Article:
This lesson was inspired by the New Times lesson plan March Madness: Using Tournament Brackets to Debate Academic Questions and the academic debate game Point-Counterpoint. The object of the lesson is to get learners to understand the value and defend-ability of the evidence that supports the main idea of a debate topic or the thesis of a persuasive essay. The graphic to the left is used to create a graphic representation of the different pieces of evidence in a pro vs. con strategy. The activity takes place in two parts. First a round of Point-Counterpoint is used to create the outside brackets. Afterward, learners break into small groups to challenge the validity of the individual ideas. As ideas are eliminated the brackets are narrowed until two standout concepts emerge as the most defendable topics. Small groups combine as topics are eliminated until two teams are formed.
The Point-Counterpoint game is a simple conversation game played in pairs, small group, or whole class settings. A simple statement is made that involves one perspective of an argument. Example: "Students should be allowed to use mobile devices in schools." In a whole group format the instructor makes the initial statement then choses one learner to give the counterpoint statement. Each counterpoint must be supported by a piece of evidence and must, as counterpoint, oppose the previous statement. When the counterpoint is made ie; "Students should not be allowed to use mobile devices, because they will spend time texting instead of focusing on the appropriate task." the learner that follows must make a point that counteracts the statement previously explained. Following this example each person makes a point or counterpoint that is either connected to the topic or one of the evidence strands that emerges through the game. Think of it as a face to face forum discussion with each person making a post in real time.
There are a couple of simple procedural rules that need to be followed to make the game effective. Before you begin count of within the group so that everyone knows in advance which side of the argument they will be on. Try to start with a different person every time you play so that each learner can develop the skills necessary for arguing either side. Vary the topic statements each time you play. Once the game starts no one is allowed to repeat a previous point except to disprove it. Finally do not skip anyone. It will force everyone else to have to change sides. If someone is truly stuck they may be helped by someone who has already made their point but they must whisper it to the player in trouble who must state it out loud.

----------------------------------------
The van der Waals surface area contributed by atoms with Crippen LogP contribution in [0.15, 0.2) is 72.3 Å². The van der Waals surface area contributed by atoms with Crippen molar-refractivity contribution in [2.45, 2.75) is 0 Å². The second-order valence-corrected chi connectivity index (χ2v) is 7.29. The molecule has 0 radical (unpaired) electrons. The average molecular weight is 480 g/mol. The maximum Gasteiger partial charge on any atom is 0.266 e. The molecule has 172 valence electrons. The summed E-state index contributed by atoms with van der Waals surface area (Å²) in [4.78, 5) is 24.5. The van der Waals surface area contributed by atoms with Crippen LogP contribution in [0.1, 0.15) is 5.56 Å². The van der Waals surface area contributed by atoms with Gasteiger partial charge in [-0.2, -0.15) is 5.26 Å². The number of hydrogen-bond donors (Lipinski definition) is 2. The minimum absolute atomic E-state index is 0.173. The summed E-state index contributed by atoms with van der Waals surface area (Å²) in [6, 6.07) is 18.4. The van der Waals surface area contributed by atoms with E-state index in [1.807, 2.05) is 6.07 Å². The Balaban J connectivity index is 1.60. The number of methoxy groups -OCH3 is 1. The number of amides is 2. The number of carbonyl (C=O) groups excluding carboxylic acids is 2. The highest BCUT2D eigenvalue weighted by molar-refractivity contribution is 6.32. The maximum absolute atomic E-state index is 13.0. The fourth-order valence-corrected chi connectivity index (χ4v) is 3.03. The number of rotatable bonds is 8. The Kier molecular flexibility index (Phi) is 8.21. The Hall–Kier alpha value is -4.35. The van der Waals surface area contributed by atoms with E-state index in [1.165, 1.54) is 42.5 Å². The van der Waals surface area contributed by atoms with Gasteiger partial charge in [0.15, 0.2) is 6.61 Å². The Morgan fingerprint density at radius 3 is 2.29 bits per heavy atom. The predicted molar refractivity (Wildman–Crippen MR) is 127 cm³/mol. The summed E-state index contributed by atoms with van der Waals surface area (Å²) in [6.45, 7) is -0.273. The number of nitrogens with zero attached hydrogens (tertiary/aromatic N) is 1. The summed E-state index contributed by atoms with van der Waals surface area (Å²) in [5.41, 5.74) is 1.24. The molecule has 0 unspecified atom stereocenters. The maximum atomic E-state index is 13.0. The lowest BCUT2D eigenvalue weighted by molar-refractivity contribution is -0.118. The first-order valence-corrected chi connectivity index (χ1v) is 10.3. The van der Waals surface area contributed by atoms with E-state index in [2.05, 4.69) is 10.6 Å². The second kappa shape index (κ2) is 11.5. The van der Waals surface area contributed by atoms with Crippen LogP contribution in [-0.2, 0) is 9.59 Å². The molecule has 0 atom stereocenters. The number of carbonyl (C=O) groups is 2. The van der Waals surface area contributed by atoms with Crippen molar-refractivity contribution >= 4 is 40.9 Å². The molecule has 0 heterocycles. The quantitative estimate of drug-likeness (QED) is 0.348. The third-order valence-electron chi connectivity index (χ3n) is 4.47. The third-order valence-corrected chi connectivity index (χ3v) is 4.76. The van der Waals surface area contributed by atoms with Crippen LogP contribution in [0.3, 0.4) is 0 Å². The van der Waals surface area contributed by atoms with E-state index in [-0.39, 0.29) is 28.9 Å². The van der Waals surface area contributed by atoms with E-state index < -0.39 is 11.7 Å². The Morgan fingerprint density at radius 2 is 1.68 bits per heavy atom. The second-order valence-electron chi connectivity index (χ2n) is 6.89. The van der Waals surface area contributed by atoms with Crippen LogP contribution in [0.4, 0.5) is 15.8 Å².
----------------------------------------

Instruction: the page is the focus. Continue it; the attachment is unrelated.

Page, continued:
Playing with Brackets:
If the game is being played in combination with the bracket system then the debate points are recorded on the PRO or CON sides of the bracket accordingly. Multiple brackets can be added to the system to accommodate the number of learners in the room. If there are less than sixteen players then the point-counterpoint must be circled around until the all of the outer brackets are filled. All points should be recorded onto the bracket regardless without assessment at first, unless the group feels that a point is successfully disproven by a counterpoint during the initial faze of the game. Once the outer brackets are full learners should be broken up into teams of three to four. Two people argue for each bracket while the third and/or four players judge the short debate. Example: If texting and reading email were bracketed together on the CON side of the bracket above the debaters argue to see which is a more defendable reason to appose mobile devise use for students. The judges make a mark every time they here a valid statement that supports the debaters claim. Which ever argument scores highest moves on to the next round. (the losing topic is not necessarily eliminated any good evidence for the losing topic that works well can be absorbed into the winners argument for the next round.)
Depending on the level of learners this game can take anywhere from 60 minutes to several hours but it is definitely worth playing. It can be used to prepare for a debate or as a brainstorming session for persuasive writing or as part of presentation design. Try it yourself and see how much fun a good argument can be.